Define the key terms in the issue (for example, “homelessness” or “freedom” are terms that must be specifically defined within the context of your paper.

The goal of the Researched Argument is to conduct research and write an academic argument based on an issue that matters to you within the theme of our course: “(higher) education, civic engagement, and democracy”. That issue should arise from a community to which you belong, and, ideally, your essay should allow you to contribute to the dialogue about that issue you are most interested in exploring and in which you would like to take part. (Topics must be approved by professor.)

Throughout the next several modules, you will be building on all the knowledge and skills you’ve accumulated throughout the semester to tackle a significant academic research project. This project will require you to review past readings, revisit skills from previous papers, and to understand concepts we’ve talked about throughout the semester.

This project will require time, focus, and a lot of research, reading, and writing. Use the discussion boards and pre writing and other assignments to your advantage throughout this project. Ask for help, get feedback, do the work.

In the coming modules, we’ll look at academic research to help us understand the various components of an academic research paper, but certainly ours will not be as extensive as some of the peer-reviewed, scholarly reports we might consult and use in our own paper. However, the researched argument does have several characteristics.

Below, I have outlined the various elements of a researched argument and the various questions you should consider. While the elements work in the order they are listed, you should include only what is pertinent to your argument, and organize it according to what works for the logical flow of your paper.

In the coming weeks, you will be asked to submit a research proposal, an annotated bibliography, and outline, and drafts of your paper. No final papers will be accepted that have not moved through this drafting process. You must secure instructor approval to change the issue of your researched argument, and you will be required to submit a new version of this assignment.

Here are the guidelines for the paper:
When completed, your semester paper will be 7-9 pages with a Works Cited page. (The Works Cited page is not included in this page count. Any papers that come in at less than 7 full pages will not be considered for a passing grade.)
Your researched argument should include 6-9 sources to support your argument.
At least 4 sources should come from scholarly, peer-reviewed books or journals
If you use popular sources (internet or print), those sources should be credible and properly vetted
Your paper will conform to MLA style and format
You will carefully follow the MLA guide instructions for citing your sources in text, as well as constructing a works cited page
You should properly summarize, paraphrase, and quote your sources to avoid plagiarizing
The focus of the paper should be your argument, with your sources used only to support, illustrate, or provide examples for your argument

Important reminders:
To be able to pass this class, you must earn a C or better on the researched argument. If you earn below a C on the paper, you will automatically be issued an F for the course, no matter what your grade in the class is at the time. (See syllabus.)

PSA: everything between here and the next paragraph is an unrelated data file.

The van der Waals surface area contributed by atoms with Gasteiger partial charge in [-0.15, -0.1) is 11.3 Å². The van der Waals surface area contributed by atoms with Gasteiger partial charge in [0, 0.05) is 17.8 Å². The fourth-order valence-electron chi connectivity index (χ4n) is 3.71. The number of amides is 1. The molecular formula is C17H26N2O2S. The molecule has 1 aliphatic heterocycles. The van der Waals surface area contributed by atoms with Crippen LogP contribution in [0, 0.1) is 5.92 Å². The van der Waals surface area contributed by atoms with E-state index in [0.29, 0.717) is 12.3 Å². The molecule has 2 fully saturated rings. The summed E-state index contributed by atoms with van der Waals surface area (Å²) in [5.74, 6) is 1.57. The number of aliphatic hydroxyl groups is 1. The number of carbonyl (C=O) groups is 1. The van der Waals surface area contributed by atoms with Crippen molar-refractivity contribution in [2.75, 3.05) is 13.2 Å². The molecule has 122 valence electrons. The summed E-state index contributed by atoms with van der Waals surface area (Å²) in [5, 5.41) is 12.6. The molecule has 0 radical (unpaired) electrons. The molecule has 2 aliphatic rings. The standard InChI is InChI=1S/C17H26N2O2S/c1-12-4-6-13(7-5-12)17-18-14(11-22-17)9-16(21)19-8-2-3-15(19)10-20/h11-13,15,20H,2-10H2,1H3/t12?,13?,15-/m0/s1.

If any instances of plagiarism are found in your paper, you will automatically be issued an F for the paper and an F for the course.

Element 1:
Introduce your topic and state as clearly as you can your
argument (thesis) regarding that topic.
• Identify the important aspects of the problem
• Define the key terms in the issue (for example, “homelessness” or “freedom”
are terms that must be specifically defined within the context of your paper).
Put most simply, your task in this part of the researched argument answer as fully as you can the following essential question about your issue: What is the problem or issue?

Element 2:
Describe the origins and causes of the controversy you have chosen to write about:
• What are the historical dimensions of this controversy? That is, where does
the issue come from? What started the controversy?
• What are the causes of this problem?
Put most simply, your task in this paper is to answer as fully as you can the following essential questions about your issue: How did it begin and what causes it?

Element 3:
Get into the substance of your argument by evaluating what is at the heart of your controversy. It is in this part of your paper that you put forth your opinion regarding the issue in an attempt to persuade your reader about its nature. Listed below are some questions for you to consider. Answering those questions will help you clarify what it is you’re actually arguing about.
• What makes it a good or bad thing?
• Should it be sought or avoided?
• Is it right or wrong?
• Is it better or worse than something else?
• Is it more or less desirable than any alternative?

Element 4:
Address what should be done regarding the issue you are addressing. It is in this part of your draft that you put forth your opinion and/or proposals regarding the issue in an attempt to persuade your readers to pursue a course of behavior or action. Here are some key questions to consider:
• Should some action be taken?
• What actions or policies are possible or desirable?
• How will the proposed actions or policies change the current state of affairs?
• How will the proposed changes make things different? In what ways? For whom?
• In what ways are your proposals different/similar/better than others that have
been proposed?
This section should include relevant rebuttals to your argument. How might people challenge your argument? What relevant concerns do they have about your proposals? How do you respond to those claims?